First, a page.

Jacqui Palumbo, CNN
In the weeks after photographer Rachel Papo gave birth to her son, Ilan, in the summer of 2013, she monitored herself. She watched for signs of anxiety, insomnia or loneliness, for the fog that had covered her brain for months after the birth of her daughter, Zohar, three years earlier, making it difficult for her to function day to day. .
I’m fine, I’m fine, I’m fine, Papo recalled thinking as the days passed in Berlin, where she had moved from New York with her musician husband, Micah, and Zohar, while she was pregnant. After Ilan’s birth, Papo took pictures of her surroundings, as she always did, of the lightning-lit skyline, rain-soaked yellow leaves, and her newborn sleeping in striped pajamas, his tiny features bathed in moonlight. But uneasiness crept into her text exchanges with family and friends overseas – her hard-earned sense of stability felt fragile.
“Then there was this little obstacle,” Papo recalled during an interview at a cafe in Brooklyn. “I was suddenly worried about something and it kept me up all night. And the next night I was like, ‘Well, I better sleep tonight. I hope it’s not that.’” It was a small worry — about which preschool was best for her daughter — but she didn’t sleep the next night either. “And it was almost like I could feel it developing. I couldn’t control it,” she said.
Papo can name what she felt this time: postpartum depression, which affects about 1 in 7 women in the United States and can seriously affect the lives of pregnant people for months or years. The first time, after Zohar’s birth, Papo didn’t understand what had happened to her until someone else offered the term. She had never dealt with depression before and considered herself generally happy and satisfied with her life.
“And then it hit me. And once it hit me, I went downhill really fast,” she explained. Struggling to keep up with freelance work, her main source of income, she thought she might need more space or greenery than New York could offer. She and her family moved to Woodstock, just over 100 miles north of the city, but her memories — captured in images she took at the time — are “haunting,” she said.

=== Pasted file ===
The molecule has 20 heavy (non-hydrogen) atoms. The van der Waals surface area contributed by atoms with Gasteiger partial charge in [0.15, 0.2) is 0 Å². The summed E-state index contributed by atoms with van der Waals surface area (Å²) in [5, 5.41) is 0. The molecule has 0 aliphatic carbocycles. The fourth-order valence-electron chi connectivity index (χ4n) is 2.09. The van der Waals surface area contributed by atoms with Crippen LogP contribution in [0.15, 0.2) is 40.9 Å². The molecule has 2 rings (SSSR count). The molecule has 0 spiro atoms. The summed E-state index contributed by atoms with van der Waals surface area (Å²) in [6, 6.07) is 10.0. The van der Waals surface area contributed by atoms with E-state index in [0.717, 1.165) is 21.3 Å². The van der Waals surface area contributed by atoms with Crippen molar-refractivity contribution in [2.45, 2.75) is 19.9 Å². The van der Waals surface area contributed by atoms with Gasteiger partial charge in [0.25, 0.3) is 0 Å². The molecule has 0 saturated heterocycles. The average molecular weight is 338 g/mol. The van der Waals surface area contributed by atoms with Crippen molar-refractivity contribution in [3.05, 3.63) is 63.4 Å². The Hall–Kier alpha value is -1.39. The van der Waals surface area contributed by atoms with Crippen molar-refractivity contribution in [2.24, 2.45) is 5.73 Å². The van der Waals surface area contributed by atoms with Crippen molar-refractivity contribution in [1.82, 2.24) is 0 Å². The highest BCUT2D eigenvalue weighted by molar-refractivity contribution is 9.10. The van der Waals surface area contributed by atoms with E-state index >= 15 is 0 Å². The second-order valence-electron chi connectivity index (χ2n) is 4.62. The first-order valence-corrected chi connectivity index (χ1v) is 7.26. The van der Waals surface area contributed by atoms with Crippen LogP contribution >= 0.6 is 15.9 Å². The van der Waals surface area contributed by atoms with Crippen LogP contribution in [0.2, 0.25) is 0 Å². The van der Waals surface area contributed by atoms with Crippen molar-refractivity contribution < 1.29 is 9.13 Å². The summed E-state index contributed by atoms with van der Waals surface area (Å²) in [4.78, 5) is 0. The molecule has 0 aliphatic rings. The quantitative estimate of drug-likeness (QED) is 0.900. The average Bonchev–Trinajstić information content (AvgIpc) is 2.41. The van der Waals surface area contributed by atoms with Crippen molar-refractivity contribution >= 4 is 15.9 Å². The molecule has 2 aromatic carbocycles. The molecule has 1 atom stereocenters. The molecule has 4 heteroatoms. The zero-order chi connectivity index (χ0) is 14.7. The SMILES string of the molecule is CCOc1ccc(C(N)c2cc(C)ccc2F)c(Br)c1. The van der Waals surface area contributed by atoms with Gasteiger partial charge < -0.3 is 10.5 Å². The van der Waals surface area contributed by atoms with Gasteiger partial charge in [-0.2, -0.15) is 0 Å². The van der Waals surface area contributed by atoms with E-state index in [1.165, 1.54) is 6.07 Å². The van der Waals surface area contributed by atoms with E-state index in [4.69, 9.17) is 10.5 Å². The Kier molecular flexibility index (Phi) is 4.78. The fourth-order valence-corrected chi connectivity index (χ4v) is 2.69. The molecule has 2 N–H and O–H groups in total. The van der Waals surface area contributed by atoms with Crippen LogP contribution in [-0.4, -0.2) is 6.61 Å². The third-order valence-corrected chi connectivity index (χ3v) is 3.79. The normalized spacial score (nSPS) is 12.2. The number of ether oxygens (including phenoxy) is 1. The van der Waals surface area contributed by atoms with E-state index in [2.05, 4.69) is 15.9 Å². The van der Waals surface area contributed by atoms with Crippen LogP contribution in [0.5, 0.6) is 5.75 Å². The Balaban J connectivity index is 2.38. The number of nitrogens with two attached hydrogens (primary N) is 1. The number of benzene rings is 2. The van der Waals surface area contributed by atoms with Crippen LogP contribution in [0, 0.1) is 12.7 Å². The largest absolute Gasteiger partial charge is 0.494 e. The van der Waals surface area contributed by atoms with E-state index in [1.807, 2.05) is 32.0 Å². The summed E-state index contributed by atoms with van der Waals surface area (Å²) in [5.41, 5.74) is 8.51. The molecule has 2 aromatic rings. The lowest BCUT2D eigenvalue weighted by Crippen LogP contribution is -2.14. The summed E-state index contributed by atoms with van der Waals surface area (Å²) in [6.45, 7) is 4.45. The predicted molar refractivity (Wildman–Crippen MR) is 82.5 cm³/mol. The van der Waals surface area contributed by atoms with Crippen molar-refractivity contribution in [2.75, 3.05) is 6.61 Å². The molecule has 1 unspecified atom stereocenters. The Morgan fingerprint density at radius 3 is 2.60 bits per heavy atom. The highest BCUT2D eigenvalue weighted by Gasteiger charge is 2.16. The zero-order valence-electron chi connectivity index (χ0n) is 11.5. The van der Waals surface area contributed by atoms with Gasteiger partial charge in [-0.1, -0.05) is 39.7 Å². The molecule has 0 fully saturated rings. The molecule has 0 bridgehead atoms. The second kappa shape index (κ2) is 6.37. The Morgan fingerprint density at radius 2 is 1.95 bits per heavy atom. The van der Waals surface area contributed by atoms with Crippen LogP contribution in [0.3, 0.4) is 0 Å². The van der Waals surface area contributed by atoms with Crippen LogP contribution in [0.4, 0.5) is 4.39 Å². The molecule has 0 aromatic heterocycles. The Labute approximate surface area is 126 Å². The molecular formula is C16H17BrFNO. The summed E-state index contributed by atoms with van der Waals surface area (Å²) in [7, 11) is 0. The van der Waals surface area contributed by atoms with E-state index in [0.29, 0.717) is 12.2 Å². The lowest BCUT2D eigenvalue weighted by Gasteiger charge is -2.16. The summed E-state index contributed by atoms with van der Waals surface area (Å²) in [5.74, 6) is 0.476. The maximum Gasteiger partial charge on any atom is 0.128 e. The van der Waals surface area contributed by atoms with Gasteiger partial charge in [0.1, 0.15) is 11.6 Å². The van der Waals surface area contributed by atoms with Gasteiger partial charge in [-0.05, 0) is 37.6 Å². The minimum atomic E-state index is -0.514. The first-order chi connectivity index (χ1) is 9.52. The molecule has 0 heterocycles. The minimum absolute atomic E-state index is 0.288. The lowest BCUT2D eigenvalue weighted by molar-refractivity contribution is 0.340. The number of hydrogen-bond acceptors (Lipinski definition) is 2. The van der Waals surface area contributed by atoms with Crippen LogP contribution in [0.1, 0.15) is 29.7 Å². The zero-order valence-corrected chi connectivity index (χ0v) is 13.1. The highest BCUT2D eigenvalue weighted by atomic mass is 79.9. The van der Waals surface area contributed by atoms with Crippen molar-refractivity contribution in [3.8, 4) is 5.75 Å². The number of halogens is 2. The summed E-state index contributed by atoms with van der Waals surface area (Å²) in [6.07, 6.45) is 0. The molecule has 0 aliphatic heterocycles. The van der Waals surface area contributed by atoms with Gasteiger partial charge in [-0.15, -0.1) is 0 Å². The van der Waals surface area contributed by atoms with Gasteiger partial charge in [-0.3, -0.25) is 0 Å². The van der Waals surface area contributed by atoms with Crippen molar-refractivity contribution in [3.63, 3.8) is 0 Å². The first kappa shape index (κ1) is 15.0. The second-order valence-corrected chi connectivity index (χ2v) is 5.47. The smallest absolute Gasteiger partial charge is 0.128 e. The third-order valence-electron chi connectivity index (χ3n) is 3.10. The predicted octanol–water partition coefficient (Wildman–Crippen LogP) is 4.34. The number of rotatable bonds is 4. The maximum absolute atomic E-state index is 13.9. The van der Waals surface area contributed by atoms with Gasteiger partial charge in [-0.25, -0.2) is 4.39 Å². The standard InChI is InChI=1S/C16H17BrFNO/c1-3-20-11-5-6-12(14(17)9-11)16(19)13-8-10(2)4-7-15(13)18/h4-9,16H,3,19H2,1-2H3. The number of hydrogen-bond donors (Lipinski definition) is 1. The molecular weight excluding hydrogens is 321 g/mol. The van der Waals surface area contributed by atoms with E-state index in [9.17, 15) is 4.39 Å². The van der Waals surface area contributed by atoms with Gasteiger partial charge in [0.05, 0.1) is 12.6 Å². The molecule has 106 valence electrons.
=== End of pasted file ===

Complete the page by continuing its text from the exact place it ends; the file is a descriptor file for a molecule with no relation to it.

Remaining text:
Now, years later, Papo has published the photography book “It’s Been Pouring: The Dark Secret of the First Year of Motherhood,” which chronicles her two experiences with postpartum depression through images and text messages, along with interviews with other parents who are silently the condition.
Stigma and expectations
The first depressive period in New York lasted a full year for Papo, as did the second in Berlin. After homeopathic approaches failed while she was abroad, Papo sought psychiatric help and medication—care she first tried to seek but couldn’t afford in Brooklyn. One day she takes an image of her and Ilan’s reflection after a bath, her foreboding gaze the only clear detail in the steamy mirror. The portrait later became symbolic of the hazy uncertainty she felt and is now the book’s cover.
Although many of Papo’s photos are cellphone images she shot during the first hazy months after her children were born, they are interspersed with photos she later took of other mothers’ daily lives, as well as texts they sent to loved ones. their most difficult moments.
Together they form a searing testament of the physical pain, emotional anguish and disconnection that many struggle with after childbirth, but hide from fear or shame. The idea of what it means to be a good mother is deeply entrenched in society, Papo said.
“You have to breastfeed, you have to dedicate yourself to your child, you have to let go of your old self, you have to not get angry — and you have to love your child immediately,” she said of the pressure. “Everybody expects it to happen, and then it doesn’t.”